First off, begin by defining your goals. What, exactly, is it that you want to achieve with your writing? Pare this down to one sentence, exactly as you would with a book you wanted to pitch. Step one: write a two-page synopsis, as you would for said book. Include in this all of your hopes and dreams, as well as your business plan of action?your audience, how you reach them, etc. Step two: boil that down to two paragraphs. What's really important? I.e., is it important that you write The Great American Novel, or do you want an appearance on the Best Seller List, or the Oprah Winfrey Show? Right now, don't worry about what any of that means?just be honest with yourself. Step three: reduce all of this to two sentences. And lastly, reduce this to one sentence.
What you're left with in the respective cases is: What is your book really about? Who are you as a writer?
Some books lend themselves directly to the new technology. If you're writing, say, a family memoir or something related to personal genealogy, then a vanity press may be the perfect venue for you. The same goes for very specific business books, which may be used only for "in-house" distribution, etc. In other words, if you're writing for a limited market (no matter if you believe the market may be enormous), then the vanity route may indeed work wonderfully. Because, only those few folks who can plug into what you're writing will be buying your book anyway. Remember: the major bookstores won't stock selfpublished books, no matter in what form they now may be.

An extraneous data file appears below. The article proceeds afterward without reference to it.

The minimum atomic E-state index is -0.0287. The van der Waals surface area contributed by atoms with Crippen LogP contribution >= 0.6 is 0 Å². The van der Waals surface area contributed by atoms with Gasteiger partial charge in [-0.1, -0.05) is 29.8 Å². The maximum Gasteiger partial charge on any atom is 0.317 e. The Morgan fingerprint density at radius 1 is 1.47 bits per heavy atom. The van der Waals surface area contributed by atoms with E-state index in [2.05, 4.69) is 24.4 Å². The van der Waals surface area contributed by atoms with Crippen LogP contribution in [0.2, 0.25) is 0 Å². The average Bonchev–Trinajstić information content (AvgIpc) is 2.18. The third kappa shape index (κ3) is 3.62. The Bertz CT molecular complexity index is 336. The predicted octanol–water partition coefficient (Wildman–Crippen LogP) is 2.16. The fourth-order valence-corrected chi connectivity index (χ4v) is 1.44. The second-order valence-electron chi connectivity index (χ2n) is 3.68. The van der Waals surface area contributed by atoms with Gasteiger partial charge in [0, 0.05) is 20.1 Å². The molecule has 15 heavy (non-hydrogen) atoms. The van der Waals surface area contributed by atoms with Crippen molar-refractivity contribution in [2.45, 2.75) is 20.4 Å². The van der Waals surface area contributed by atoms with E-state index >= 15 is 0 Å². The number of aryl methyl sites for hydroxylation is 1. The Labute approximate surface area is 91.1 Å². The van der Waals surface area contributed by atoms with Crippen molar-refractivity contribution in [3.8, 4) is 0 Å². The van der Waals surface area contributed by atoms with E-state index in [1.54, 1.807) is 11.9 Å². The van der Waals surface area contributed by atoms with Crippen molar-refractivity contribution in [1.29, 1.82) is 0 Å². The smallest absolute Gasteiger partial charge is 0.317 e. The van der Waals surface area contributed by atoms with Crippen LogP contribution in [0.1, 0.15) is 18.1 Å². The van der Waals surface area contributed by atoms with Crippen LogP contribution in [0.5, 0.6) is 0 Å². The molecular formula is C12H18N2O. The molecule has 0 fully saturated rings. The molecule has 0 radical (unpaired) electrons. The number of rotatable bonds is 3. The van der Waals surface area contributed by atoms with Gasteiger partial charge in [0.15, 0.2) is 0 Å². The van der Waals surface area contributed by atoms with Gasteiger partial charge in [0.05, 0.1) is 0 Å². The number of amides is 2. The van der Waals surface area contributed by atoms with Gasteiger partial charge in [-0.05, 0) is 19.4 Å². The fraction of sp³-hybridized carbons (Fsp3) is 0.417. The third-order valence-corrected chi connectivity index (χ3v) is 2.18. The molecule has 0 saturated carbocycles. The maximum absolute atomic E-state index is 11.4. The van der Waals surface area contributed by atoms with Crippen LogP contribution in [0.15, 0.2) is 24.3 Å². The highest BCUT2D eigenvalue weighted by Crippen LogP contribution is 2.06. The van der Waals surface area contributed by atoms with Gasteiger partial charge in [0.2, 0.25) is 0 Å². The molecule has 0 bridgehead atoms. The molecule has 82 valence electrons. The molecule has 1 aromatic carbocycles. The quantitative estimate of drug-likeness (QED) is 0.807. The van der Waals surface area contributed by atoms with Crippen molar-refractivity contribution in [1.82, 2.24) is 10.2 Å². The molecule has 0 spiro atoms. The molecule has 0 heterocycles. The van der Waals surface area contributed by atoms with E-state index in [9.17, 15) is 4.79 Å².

In the end, if you realize you're writing for a very limited market (friends, family, your personal workplace), then don't hesitate to go the vanity route. If you're writing for a broader market, and especially with fiction, it's still okay to do the vanity, print-ondemand, or eBook thing, as long as you understand clearly that's not REAL publishing. And, you know where that will land you?adrift in that vast sea of mostly schlock, which bookstores won't carry and readers can't sift through.
You have a choice to make. Make it NOW, before pursuing publication. Do you want to drown in the ocean or continue swimming toward that island of quality? Yes, it's wearisome. Disheartening even. As I've said so many times, long and slow and humbling. But true artists have always swum upstream.
The term "Cantadora" is used to describe the teller of oral tales, but it means much more than just "storyteller." The deeper meaning, "Keeper of the Stories," speaks to a reverence for the job. She is the one entrusted by the gods to honor and store and keep the stories safe, as well as to tell them.
And your choice begins by deciding whether to honor the wise old Cantadora within you, or to follow the path of instant gratification and ease.
See, I told you it would all clear up.
Susan M. Malone is a Contributing Editor to Authorlink.com, a multi-published author, and owner of a successful editorial service. Ten books she’s edited have been published or sold within the last three years. Check out her listing under Editorial Services, and email her at email@example.com
Categorised in: Writing Insights
This post was written by Doris Booth